4th September 2011 Brecon to Newport by Towpath

Brecon to Newport by Towpath

P1000179P1000160While walking the Brecon to Monmouthshire canal for our Bathtubbing Food Trail event earlier this year Amanda and I hit upon the idea of cycling from Brecon to Newport the length of the Canal.  We decided that the school holidays would be the best time for this what turned out to be amazing journey.

Reputed to be one on the most scenic canal routes in Britain. The Canal started in  1797 runs from Brecon to Pontypool  (51.5kms). Later in 1812 it was extended on to Newport and the Severn Estuary.  The Canal was built to aid the transportation of goods to markets and ports. The roads of the period where of a poor standard and the canals offered a more efficient method of transporting goods.

P1000172Today disused lime kilns can be seen to the side of the Canal at Tal y bont on Usk, The massive skyline escapement quarry above Llangattock dominates the surrounding valley.  All signs of a bygone industrial past. The canal had fallen into disuse by 1930. But British waterways with the help of Brecon Beacons national Park and since 1968 other groups have helped restore the canal.  In 1970 the canal reopened to the public, Today the waterway is clear from Brecon to Pontypool, and the tow path is open right through to Newport.

P1000165The tow path along the length of the canal is usable by cycles and perdestrains alike. So please if you are riding watch out at bridges and make sure you obey signs posted by British Waterways.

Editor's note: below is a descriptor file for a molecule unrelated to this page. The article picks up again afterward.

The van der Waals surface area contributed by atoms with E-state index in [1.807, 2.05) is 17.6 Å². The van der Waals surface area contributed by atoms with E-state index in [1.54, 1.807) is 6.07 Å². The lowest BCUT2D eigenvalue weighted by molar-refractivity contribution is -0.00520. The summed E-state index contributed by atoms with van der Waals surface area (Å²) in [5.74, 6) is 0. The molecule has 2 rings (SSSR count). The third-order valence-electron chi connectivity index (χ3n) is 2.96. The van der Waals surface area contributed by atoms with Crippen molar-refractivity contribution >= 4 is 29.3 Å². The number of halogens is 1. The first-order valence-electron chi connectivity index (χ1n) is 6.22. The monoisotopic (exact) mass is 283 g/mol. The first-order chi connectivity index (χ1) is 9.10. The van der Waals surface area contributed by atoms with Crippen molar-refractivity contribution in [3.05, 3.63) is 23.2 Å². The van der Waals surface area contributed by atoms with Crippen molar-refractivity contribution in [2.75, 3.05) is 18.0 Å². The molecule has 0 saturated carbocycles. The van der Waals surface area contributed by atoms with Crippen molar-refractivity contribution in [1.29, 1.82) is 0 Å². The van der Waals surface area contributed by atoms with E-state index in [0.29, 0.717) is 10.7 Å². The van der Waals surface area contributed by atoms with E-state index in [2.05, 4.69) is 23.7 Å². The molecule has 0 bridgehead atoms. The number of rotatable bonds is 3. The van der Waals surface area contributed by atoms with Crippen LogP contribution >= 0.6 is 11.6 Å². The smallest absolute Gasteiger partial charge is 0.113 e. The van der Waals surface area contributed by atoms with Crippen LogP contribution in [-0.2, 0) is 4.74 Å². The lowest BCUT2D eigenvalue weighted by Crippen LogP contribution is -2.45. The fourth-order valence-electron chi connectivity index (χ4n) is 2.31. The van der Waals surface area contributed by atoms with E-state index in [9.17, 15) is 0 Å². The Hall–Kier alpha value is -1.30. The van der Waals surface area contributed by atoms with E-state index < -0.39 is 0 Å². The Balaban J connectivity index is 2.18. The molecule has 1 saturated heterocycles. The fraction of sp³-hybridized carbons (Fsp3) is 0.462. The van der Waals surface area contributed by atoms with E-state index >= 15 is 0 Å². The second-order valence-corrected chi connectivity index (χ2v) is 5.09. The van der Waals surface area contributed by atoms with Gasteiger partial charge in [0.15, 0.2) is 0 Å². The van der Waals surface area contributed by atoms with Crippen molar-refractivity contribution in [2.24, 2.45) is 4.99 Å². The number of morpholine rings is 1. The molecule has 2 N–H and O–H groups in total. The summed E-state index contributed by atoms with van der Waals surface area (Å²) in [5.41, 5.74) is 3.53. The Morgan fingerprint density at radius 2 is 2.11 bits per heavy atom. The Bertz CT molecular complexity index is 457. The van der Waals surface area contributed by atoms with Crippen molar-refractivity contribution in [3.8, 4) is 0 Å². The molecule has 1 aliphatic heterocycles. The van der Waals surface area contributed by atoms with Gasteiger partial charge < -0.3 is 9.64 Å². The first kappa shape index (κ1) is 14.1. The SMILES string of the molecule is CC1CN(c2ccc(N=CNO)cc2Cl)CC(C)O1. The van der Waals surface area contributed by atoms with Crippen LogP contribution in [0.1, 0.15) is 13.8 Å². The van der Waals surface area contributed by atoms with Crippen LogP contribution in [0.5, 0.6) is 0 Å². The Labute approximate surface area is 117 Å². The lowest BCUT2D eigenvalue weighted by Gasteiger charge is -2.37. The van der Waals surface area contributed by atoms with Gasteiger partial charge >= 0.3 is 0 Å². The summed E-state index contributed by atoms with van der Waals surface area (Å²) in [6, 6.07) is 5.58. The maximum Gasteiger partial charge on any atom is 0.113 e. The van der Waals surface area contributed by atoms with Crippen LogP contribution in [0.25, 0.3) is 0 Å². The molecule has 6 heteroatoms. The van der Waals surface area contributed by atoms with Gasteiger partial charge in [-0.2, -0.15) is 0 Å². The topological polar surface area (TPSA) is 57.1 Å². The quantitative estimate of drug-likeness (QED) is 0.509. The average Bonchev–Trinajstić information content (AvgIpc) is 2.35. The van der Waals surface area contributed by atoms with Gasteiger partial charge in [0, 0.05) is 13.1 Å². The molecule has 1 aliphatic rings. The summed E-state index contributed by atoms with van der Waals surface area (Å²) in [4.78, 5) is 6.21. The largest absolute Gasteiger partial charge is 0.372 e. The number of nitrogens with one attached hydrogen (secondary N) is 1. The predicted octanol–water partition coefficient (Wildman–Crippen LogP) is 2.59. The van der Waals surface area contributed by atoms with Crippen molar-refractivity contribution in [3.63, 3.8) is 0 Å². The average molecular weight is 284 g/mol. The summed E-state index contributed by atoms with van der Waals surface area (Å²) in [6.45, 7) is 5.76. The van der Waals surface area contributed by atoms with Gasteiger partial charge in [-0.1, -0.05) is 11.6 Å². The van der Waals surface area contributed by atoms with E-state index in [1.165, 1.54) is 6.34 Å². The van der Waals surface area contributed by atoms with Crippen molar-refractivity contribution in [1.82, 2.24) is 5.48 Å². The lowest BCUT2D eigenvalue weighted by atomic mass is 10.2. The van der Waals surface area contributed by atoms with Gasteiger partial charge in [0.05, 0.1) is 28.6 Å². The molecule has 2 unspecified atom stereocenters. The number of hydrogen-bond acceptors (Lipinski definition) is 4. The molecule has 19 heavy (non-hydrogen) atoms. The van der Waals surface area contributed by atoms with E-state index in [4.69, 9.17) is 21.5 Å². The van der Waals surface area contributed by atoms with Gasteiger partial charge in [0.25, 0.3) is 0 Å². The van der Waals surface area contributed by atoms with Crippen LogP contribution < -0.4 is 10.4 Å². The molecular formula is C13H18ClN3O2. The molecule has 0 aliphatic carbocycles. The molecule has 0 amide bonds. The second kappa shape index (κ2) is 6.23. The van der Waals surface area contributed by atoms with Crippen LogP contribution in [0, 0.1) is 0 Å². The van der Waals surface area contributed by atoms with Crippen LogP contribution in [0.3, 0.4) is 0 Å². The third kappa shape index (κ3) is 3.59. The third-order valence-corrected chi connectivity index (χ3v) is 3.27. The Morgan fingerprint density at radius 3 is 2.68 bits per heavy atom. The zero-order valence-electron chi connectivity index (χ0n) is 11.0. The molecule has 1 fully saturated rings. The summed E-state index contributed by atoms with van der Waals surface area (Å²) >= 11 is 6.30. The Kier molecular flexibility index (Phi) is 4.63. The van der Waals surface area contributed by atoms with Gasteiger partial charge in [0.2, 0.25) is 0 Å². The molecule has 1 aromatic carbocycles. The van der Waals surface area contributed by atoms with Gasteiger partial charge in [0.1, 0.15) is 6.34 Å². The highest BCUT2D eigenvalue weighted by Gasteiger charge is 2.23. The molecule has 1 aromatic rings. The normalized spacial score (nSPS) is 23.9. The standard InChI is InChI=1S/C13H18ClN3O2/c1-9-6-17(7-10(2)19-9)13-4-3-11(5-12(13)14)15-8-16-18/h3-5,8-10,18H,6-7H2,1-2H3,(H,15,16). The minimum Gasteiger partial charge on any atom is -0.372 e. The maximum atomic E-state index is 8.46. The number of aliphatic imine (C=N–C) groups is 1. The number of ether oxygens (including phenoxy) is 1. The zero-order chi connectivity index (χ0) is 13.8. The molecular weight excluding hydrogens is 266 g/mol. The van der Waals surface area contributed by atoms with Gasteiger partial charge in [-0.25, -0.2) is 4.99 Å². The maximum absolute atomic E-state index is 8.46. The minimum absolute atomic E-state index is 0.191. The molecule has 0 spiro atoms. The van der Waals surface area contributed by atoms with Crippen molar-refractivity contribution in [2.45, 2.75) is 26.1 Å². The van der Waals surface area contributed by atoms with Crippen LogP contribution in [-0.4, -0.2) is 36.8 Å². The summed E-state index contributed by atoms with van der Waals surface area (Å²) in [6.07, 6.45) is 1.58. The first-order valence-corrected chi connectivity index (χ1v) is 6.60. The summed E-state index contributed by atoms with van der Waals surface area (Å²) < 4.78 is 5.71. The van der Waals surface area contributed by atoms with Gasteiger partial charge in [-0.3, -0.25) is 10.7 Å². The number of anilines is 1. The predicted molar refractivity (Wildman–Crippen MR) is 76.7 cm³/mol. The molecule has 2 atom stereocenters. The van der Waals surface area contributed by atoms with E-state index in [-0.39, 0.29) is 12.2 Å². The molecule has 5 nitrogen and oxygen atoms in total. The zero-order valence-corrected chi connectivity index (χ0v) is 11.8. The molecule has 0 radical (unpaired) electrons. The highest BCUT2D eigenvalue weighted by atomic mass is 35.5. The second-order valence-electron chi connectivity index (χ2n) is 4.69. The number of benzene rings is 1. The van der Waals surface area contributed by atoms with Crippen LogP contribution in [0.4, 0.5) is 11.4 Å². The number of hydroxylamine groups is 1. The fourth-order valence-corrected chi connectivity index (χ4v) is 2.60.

P1000169Being use to the up and downs of mid Wales mountain trails.  I thouught this route may have been not to my liking.

But instead i found it a joy to ride, with lots of canal side interest features, passing canal boats, wide reaching countryside scenes.  Plant, bird and wild life also featured in this cycle route. The route is mainy flat for the 66 kms as you would expect a canal to be.  It drops down at the Newport end with a wonderful set of locks.  Although this part of the canal is in a sad state of repair it is still a wonderful environment to cycle through.

P1000176The years that have past since the canal was in its industrial prime and changes in our road infrastructure has left this amazing sustainable route available for recreational use.   While cyclists and pedestrians now replace the horses on the tow path.  Canal boats still ply the canal, but now filled with holiday makers.The public owe British Waterways and the Brecon Beacons National Park a great big thank you for an amazing route for our future and recreational pleasure.